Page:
Database Related Files
Oracle database is a collection of physical
files. These are the operating system files used
by the database and database instance. Oracle
RAC needs shared storage to store the files. RAC
follows the shared disk model where all the
cluster nodes share the same disk or storage
This is called a “shared-everything”
The files included in the RAC architecture are
shown in Figure 2.4. Most of them must be
available simultaneously and be updateable by
all the nodes/instances in the cluster. Some
files can remain on the local file system.
Database Related Files
These .dbf files are the main files of the
database. The data files contain the actual
data. The logical database structures like
tables and indexes are physically stored in the
data files. In RAC, these files are located on
shared storage and are accessible by all the
nodes in the cluster. One or more data files
form a logical unit of database storage called
Data files can be associated with multiple
instances but only one database. By locating the
data files either on a clustered file system, a
network file system, or a raw partition, they
are made accessible by all the nodes.
The control files contain entries that specify
the physical structure of the database. This
small binary file is continuously updated when a
database instance is online.
The control files contain the key
information such as the database name, name and
location of the data files, and redo log files
for the database.
When an instance is launched, the control files
identify the data and redo log files. Control
files should be multiplexed and located on the
Redo Log Files
Oracle defines the redo log as the most crucial
structure for recovery operations.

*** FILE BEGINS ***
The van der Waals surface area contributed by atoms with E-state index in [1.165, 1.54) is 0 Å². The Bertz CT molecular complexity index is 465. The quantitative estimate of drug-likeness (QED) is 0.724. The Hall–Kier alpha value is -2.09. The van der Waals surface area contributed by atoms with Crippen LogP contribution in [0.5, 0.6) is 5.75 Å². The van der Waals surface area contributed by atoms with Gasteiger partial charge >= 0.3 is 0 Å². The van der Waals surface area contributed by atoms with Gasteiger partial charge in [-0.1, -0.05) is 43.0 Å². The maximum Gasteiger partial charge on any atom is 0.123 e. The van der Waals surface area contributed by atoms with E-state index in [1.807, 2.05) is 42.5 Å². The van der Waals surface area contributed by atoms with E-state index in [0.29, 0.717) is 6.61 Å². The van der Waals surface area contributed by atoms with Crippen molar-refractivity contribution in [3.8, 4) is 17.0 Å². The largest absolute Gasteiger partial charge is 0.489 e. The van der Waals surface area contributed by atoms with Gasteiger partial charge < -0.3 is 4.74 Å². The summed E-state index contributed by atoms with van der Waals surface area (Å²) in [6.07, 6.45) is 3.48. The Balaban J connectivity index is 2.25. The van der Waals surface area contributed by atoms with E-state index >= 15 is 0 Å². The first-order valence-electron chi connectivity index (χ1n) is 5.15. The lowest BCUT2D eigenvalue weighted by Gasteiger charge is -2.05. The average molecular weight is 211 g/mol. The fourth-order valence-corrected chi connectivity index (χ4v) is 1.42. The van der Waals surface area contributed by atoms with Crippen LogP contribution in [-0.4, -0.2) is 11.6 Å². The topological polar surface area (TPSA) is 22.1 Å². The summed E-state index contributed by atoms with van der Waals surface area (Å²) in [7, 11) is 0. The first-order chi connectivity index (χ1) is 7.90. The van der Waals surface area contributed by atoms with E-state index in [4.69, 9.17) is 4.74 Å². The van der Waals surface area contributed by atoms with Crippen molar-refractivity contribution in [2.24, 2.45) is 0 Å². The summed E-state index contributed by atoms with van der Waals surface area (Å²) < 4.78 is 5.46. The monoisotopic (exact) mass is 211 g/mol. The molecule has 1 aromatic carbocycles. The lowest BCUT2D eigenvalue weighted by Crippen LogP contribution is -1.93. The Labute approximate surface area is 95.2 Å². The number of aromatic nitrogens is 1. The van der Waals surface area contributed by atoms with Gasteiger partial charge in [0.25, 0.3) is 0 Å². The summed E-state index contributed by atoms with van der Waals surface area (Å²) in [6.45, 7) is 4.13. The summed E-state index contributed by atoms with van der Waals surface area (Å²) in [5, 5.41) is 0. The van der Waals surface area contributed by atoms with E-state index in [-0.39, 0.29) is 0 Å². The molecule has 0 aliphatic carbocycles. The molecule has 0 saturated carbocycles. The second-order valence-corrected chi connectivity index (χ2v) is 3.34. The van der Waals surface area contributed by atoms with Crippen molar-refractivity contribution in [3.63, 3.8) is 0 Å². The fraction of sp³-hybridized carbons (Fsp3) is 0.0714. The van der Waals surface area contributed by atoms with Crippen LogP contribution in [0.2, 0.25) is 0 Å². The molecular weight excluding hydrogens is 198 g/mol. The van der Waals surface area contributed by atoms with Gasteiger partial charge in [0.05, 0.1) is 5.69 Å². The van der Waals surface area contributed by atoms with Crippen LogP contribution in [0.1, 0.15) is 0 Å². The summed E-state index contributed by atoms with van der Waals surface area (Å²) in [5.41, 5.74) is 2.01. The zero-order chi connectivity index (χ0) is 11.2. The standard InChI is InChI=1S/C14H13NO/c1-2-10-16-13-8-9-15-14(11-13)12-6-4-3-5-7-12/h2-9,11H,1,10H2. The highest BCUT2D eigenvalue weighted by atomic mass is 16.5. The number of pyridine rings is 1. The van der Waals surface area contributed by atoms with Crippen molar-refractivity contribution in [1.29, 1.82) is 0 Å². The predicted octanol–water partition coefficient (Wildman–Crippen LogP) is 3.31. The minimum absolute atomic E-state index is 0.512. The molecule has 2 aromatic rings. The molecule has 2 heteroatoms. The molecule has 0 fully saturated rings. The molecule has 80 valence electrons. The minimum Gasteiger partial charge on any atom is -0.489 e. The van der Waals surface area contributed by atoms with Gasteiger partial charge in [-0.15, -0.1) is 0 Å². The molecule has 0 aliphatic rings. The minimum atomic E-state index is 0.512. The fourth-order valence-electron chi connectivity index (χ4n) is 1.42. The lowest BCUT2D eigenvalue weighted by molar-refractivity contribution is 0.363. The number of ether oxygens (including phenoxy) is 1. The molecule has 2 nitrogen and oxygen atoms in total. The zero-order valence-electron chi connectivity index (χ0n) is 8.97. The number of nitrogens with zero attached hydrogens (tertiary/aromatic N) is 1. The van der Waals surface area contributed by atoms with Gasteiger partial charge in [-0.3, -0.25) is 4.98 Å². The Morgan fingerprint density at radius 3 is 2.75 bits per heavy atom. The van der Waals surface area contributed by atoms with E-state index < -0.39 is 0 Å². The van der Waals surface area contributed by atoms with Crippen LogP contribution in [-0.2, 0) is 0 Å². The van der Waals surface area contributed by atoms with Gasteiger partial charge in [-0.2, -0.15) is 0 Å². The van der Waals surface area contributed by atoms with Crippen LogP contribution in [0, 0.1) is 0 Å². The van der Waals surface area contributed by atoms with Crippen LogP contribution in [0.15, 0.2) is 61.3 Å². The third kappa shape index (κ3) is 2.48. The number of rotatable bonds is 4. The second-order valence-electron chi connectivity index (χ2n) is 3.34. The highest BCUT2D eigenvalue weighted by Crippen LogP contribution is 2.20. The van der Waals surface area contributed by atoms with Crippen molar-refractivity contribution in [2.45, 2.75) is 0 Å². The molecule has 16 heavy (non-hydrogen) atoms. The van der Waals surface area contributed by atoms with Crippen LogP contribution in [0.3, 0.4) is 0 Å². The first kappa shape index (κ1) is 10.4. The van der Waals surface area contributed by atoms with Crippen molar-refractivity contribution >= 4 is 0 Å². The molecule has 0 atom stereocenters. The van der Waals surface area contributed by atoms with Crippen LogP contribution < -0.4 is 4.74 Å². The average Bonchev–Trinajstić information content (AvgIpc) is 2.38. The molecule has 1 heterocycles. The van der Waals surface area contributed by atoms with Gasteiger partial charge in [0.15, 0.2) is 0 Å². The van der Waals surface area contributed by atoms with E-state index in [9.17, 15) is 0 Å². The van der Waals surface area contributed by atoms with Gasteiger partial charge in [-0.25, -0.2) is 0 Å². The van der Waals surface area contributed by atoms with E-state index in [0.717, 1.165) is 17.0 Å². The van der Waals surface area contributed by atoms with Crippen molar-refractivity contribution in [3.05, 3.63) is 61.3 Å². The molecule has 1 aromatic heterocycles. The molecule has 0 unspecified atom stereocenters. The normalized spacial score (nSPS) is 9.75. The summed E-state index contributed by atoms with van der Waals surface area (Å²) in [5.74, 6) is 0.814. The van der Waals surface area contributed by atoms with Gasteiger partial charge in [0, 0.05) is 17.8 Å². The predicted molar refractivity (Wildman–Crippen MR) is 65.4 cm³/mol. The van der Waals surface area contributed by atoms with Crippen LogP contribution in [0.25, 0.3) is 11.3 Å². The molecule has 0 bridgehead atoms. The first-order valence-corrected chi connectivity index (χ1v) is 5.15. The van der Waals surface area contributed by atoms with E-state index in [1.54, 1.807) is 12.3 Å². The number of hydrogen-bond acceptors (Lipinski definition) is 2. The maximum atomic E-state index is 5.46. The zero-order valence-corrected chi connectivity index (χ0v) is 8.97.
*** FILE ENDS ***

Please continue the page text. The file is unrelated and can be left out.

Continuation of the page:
A redo log is made up of redo entries
that are also called redo records. The primary
function of the redo log is to record all
changes made to data.
In a high update database, moving the
redo logs to separate disks is advised.
Every database has a set of redo log
files. The information in the redo log files is
used to recover the database from a system or
media failure. There are generally two or more
redo log files. They are used by the database in
a circular fashion. Once a redo log file is
filled up, then the next redo log file is picked
up for writing. Meanwhile, the filled redo log
file is saved as an archived log file.
Redo log files are stored as a group called Redo
Log File groups. Each group can have one or more
redo log files. Multiplexing the redo files
within a group provides a higher level of
resiliency and job security.
Redo log files are instance specific. In the RAC
database architecture, each instance has its own
set of redo log file groups. Even though they
are specific to an individual instance, the redo
log files need to be located on shared storage
for recovery purposes.
Another important use of redo logs is hot
mining of redo log files by Oracle streams where
redo log files are scanned in order to propagate
the changes to other Oracle database systems.